“next time someone asks you to make a ‘Chest Voice’ sound, ask them more specific questions”
What is ‘Head Voice’ and what is ‘Chest Voice’? How can we be more specific when describing these ‘voices’?
When it comes to singing with chest voice and head voice, a lot of students struggle to determine what exactly these terms really mean. This is because ‘Chest Voice’ comes in a great variety of sounds and tones, and one singer can sing chest voice with lots of twang and projection, whereas another singer can sing in chest voice with more thyroid tilt or cry, and lowered larynx, and the result would be vastly different.
It does seem useful though, to think of our voice coming from different parts of our body, and I sometimes use these terms to guide students if they are more used to ‘feeling’ or ‘sensing’ the sound and the vibrations in their body.
‘Chest Voice’ generally refers to something that is heavier, thicker, more solid, and also strong and resonant, with more vibration at the chest area or even in the throat space. I would usually tell students that they need to use thick true vocal folds to achieve this solid sound, and that they will also need some twang in their voice in order to help it be more resonant.
‘Head Voice’ would then refer to something that sounds higher up, thinner, lighter, but yet still solid and also projected when needed. It will be distinctly different from ‘Falsetto’, but that’s a whole new story altogether.
For ‘Head Voice’, I would tell students to use thinner true vocal folds, more thyroid tilt or cry, and twang if needed in order to allow that sound to be projected (because thin folds are, by definition, soft in volume).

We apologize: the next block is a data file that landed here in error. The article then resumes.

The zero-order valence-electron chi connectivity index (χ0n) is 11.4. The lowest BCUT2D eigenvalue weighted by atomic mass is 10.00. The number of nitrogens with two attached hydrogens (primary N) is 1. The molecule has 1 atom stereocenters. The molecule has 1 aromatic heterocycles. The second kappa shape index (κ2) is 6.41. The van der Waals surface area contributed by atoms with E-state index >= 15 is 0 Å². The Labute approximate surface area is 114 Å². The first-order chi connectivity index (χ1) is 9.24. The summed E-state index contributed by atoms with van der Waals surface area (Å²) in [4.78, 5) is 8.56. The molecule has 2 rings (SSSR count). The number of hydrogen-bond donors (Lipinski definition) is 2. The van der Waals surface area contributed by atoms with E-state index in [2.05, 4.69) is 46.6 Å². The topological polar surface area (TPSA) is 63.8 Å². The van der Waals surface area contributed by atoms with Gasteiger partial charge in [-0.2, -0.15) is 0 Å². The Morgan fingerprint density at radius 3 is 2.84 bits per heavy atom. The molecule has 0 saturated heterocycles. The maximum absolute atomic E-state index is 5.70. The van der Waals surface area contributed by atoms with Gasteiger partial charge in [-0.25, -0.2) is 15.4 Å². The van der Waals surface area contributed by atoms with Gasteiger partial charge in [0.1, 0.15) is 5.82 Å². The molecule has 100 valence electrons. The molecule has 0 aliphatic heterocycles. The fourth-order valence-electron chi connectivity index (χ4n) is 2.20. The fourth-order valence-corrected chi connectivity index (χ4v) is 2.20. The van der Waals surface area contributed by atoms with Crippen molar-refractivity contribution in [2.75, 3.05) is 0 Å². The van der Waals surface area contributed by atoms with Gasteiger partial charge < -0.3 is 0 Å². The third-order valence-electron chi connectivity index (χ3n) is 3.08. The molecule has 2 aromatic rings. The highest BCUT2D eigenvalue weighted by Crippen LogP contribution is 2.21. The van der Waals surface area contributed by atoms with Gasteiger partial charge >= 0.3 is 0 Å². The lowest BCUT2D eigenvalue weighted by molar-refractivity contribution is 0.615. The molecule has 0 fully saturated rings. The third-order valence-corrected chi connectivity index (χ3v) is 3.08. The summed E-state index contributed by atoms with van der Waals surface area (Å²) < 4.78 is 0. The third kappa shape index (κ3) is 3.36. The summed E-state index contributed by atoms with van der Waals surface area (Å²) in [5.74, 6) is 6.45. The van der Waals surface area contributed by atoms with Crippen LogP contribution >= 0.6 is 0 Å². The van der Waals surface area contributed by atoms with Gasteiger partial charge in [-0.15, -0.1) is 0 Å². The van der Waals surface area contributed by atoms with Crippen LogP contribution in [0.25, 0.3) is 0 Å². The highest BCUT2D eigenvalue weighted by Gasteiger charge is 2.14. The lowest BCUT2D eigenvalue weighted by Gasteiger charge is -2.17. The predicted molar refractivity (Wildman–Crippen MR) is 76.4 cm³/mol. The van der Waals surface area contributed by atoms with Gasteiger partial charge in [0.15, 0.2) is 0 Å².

And so, if you see how I am describing the 2 types of ‘voices’, you can then see where the problem lies. It is hard for us to tell our students 2 words – ‘Chest Voice’ or ‘Head Voice’ – and expect them to know exactly what sound they should be producing. Because there really are so many ways in which we can vary that sound!
For example, we can nasalize a chest voice sound to make it less strong. Or, we can add twang or brightness to a chest voice sound to make it sound ‘higher’ or more resonant and bright. Or, we can lower the larynx to make it sound more deep and dark in tonality. We can do all these tweaks because we are equipped with the knowledge that comes with knowing our vocal anatomy, and also how the voice works!
And so, the next time someone asks you to make a ‘Chest Voice’ sound, ask them more specific questions, and refine their request in a way that will allow you to produce the sound that they have in mind. Because everyone has a different definition of what ‘Chest Voice’ should sound like.
When we are able to define a voice or a sound in its specific vocal structures and what these structures are doing, then we can be much more specific in knowing what sound we ACTUALLY want.
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Thank you for your kind attention, and have a great day ahead!